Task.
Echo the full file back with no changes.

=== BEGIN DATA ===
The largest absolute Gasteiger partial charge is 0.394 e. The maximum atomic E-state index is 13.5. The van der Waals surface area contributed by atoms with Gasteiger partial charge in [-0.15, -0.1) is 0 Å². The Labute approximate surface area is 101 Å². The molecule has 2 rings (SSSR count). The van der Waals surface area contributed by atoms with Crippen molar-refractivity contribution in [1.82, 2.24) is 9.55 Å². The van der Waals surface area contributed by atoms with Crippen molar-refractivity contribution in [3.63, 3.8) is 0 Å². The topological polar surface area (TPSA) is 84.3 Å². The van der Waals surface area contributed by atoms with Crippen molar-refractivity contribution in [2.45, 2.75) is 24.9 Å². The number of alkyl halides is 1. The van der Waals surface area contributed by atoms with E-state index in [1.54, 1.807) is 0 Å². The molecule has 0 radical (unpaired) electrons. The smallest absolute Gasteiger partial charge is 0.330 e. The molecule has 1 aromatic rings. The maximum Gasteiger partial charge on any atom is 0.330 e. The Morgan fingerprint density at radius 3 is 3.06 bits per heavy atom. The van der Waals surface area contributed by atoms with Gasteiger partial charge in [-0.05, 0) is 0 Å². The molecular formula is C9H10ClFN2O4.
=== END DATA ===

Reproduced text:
The largest absolute Gasteiger partial charge is 0.394 e. The maximum atomic E-state index is 13.5. The van der Waals surface area contributed by atoms with Gasteiger partial charge in [-0.15, -0.1) is 0 Å². The Labute approximate surface area is 101 Å². The molecule has 2 rings (SSSR count). The van der Waals surface area contributed by atoms with Crippen molar-refractivity contribution in [1.82, 2.24) is 9.55 Å². The van der Waals surface area contributed by atoms with Crippen molar-refractivity contribution in [3.63, 3.8) is 0 Å². The topological polar surface area (TPSA) is 84.3 Å². The van der Waals surface area contributed by atoms with Crippen molar-refractivity contribution in [2.45, 2.75) is 24.9 Å². The number of alkyl halides is 1. The van der Waals surface area contributed by atoms with E-state index in [1.54, 1.807) is 0 Å². The molecule has 0 radical (unpaired) electrons. The smallest absolute Gasteiger partial charge is 0.330 e. The molecule has 1 aromatic rings. The maximum Gasteiger partial charge on any atom is 0.330 e. The Morgan fingerprint density at radius 3 is 3.06 bits per heavy atom. The van der Waals surface area contributed by atoms with Gasteiger partial charge in [-0.05, 0) is 0 Å². The molecular formula is C9H10ClFN2O4.